My Thoughts:
I love that cover, so I made it a little bigger - doesn't it just look gorgeous to you?

So I read this in one sitting as the internet had gone out and someone had to watch the house while the cable guy took a while to fix it. But it was a very pleasant way to spend a Friday. I was reminded a little of the work of Kate Morton (The Distant Hours, Forgotten Garden and others are all amazing) In that it was a book alternating the story lines from the past and present trying to help families figure out their pasts. It was great to read about France during the occupation, and I feel like because of the book All the Light We Cannot See (I'm currently reading it, review to come) it is a part of history that many people are interested in. 

It discussed the ideas of who are the good guys and the bad guys? And is it still possible to be a good person when circumstances force you into doing things you would rather not?

I found it charming and sweet, with characters who were well written and fleshed out. I loved the growth of both Gisèle and Chloe. However I wasn't entirely content with Chloe's ending. Spoiler*** I wouldn't have had her end up in another relationship so soon after a break up, please just let her move to France and start that home for orphans like her dad wanted, No need for a relationship!!!***Spoiler done.

It was a good novel and one that I think could be good for book clubs to spark up some discussion and debate. 

Friday, January 23, 2015

Musings

Ok, let's be honest, I really don't know who out there is reading, or even if I am putting things up that people want to read. I blog about books for many reasons.

First and foremost - so that I don't feel like I am wasting my time by reading whenever I want. I mean I can delude myself into thinking that if I blog and help other people know if it is a good book or a bad book then I am helping the world at large! Yes it is a good thing to be reading all day (Did I mention that today I sat on a couch and didn't move until I had both started and finished a book I had been wanting to read.)

Second - Well I do want to help people find books that otherwise the would have not found. But I don't know what the genres interest you, the reader (there are what 14 of you? Thank you followers!) And I don't always want to go with the best seller list because we know that:
If you only read the books that everyone else is reading, you can only think what everyone else is thinking. –Haruki Murakami

So I find myself reading random things that jump out at me from the library shelf or from my goodreads page. 

Third - It has kind of become a habit for me. I finish a book, I write a post. I started so that I could qualify for free galleys and whatnot and then it just became an exercise that I *try* to do every week.

But I don't know if this is something I want to keep up, I am trying to get into grad school and that in and of itself is crazy! And I don't know if anyone will notice if I stop blogging or if they will care. So I leave it to you readers...Do you want me to try and keep this up? If so I will do my best to make it better, to try and get some interviews with authors, some book give-aways and contests and make it more fun. So the choice is yours.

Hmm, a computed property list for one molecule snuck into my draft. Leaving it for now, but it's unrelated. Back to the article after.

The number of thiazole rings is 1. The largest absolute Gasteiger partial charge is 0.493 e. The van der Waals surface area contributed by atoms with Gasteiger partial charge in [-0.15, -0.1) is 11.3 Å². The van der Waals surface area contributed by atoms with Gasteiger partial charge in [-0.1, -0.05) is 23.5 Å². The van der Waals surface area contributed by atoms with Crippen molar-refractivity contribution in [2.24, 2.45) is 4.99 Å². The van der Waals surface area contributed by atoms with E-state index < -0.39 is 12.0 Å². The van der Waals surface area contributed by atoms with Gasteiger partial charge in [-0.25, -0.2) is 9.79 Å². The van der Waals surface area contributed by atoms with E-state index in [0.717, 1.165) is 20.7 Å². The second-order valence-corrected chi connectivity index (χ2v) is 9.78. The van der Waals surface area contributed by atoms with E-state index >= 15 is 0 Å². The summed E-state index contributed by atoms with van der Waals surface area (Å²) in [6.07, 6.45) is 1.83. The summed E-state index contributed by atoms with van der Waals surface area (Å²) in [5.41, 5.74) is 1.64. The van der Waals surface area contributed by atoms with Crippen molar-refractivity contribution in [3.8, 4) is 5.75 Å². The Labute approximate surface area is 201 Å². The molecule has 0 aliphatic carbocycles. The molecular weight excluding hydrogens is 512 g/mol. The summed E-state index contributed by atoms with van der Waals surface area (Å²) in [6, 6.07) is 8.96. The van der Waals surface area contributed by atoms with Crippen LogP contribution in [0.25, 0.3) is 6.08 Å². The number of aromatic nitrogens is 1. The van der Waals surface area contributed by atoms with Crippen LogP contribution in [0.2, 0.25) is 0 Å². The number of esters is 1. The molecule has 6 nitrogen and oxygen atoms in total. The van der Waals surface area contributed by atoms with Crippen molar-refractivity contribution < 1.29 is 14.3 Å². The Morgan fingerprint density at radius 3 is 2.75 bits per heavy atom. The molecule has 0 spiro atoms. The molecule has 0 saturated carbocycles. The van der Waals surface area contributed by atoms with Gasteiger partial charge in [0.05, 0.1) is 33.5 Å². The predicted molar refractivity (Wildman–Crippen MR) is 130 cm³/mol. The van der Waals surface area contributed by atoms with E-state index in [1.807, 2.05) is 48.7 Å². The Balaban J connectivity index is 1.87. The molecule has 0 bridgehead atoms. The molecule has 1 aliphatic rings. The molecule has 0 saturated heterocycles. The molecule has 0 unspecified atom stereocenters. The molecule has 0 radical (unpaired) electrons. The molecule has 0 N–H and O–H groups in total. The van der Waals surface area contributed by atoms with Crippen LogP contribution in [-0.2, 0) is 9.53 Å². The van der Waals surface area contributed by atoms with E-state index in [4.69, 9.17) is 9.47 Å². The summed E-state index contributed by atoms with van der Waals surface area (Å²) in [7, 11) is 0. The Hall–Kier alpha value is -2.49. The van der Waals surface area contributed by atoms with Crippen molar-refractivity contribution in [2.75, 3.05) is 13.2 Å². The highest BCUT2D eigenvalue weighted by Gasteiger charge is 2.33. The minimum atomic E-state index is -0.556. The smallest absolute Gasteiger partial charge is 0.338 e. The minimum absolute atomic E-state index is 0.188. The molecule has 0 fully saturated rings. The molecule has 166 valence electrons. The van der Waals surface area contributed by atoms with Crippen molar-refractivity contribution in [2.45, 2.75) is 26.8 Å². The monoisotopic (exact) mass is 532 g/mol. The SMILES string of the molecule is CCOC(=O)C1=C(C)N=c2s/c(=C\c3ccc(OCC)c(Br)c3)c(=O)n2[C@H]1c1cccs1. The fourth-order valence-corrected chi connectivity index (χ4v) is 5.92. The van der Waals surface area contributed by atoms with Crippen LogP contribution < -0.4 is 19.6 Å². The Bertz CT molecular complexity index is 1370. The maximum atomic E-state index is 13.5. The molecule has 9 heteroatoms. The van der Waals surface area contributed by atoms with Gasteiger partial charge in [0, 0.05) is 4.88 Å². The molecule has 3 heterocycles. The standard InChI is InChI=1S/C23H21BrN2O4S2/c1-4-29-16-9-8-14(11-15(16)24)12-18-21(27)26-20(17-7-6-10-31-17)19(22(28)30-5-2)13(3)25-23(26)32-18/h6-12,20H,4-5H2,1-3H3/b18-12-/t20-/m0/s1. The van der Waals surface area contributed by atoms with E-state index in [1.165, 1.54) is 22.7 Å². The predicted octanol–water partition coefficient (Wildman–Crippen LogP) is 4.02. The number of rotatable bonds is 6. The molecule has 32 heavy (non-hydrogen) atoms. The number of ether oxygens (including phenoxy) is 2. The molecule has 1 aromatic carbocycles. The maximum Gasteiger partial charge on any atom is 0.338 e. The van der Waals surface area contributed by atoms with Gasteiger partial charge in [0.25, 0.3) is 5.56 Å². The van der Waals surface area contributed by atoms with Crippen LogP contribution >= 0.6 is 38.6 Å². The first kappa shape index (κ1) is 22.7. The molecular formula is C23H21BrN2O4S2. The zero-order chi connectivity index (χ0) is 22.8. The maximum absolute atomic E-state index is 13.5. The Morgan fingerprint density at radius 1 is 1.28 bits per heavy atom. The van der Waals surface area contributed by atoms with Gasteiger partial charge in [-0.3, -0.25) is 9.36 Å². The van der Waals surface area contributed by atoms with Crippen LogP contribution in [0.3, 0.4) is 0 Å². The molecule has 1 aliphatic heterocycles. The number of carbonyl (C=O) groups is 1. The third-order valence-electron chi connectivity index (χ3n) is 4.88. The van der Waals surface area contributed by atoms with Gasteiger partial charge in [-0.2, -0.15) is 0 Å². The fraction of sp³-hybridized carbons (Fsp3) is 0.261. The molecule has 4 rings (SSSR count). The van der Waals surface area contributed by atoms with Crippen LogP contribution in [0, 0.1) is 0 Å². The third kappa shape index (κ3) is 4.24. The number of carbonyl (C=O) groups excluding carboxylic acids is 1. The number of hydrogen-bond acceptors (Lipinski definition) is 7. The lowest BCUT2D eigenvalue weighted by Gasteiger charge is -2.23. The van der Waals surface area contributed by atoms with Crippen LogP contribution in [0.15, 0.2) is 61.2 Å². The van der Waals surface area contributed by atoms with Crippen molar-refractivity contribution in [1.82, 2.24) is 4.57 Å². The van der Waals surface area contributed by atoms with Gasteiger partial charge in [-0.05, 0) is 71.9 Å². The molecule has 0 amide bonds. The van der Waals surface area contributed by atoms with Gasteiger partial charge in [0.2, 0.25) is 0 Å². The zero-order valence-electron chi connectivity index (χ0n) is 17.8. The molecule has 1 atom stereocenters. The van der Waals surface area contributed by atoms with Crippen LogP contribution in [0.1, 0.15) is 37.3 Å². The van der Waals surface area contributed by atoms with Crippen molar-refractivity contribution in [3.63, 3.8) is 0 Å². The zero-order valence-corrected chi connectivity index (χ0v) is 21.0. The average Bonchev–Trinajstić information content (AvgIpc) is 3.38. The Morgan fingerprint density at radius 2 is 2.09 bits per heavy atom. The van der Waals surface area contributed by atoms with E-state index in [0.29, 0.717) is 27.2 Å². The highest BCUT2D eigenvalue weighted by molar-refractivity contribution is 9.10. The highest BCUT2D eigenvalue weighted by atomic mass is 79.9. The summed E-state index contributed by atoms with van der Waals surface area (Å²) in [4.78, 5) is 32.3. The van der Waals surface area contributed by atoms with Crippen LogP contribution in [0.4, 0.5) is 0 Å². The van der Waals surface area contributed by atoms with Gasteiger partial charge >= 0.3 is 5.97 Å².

Thank you for all that you do lovely readers, if you want me to stay let me know either by following me, or commenting below. :)

Friday, January 16, 2015

Fantasy Friday - Stolen Songbird


Stolen Songbird (The Malediction Trilogy, #1)Stolen Songbird

By: Danielle L. Jensen

Genre: Fantasy
Rating: 5 stars 

Summary:
For five centuries, a witch’s curse has bound the trolls to their city beneath the ruins of Forsaken Mountain. Time enough for their dark and nefarious magic to fade from human memory and into myth. But a prophesy has been spoken of a union with the power to set the trolls free, and when Cécile de Troyes is kidnapped and taken beneath the mountain, she learns there is far more to the myth of the trolls than she could have imagined.

Cécile has only one thing on her mind after she is brought to Trollus: escape. Only the trolls are clever, fast, and inhumanly strong. She will have to bide her time, wait for the perfect opportunity.

But something unexpected happens while she’s waiting – she begins to fall for the enigmatic troll prince to whom she has been bonded and married. She begins to make friends. And she begins to see that she may be the only hope for the half-bloods – part troll, part human creatures who are slaves to the full-blooded trolls. There is a rebellion brewing. And her prince, Tristan, the future king, is its secret leader.

As Cécile becomes involved in the intricate political games of Trollus, she becomes more than a farmer’s daughter. She becomes a princess, the hope of a people, and a witch with magic powerful enough to change Trollus forever.

My Thoughts
I needed a full 24 hours after reading this book before I could pick up another one. I needed a cathartic relief because I was enthralled by Trollus and wanted to be there. I wanted to live in this world, I wanted this to happen to me. And when I think about it all I want to do is to read it all over again. It is a mix between two of my favorite fantasy novels Crown Duel and The Hollow Kingdom (review to come shortly) and I loved every moment of it. I can say that it is perhaps the best modern fantasy that I have yet read. Jensen's world building was wonderfully done and she did it all without getting bogged down into the details as she introduced us into this new world. I could gush for a really long time...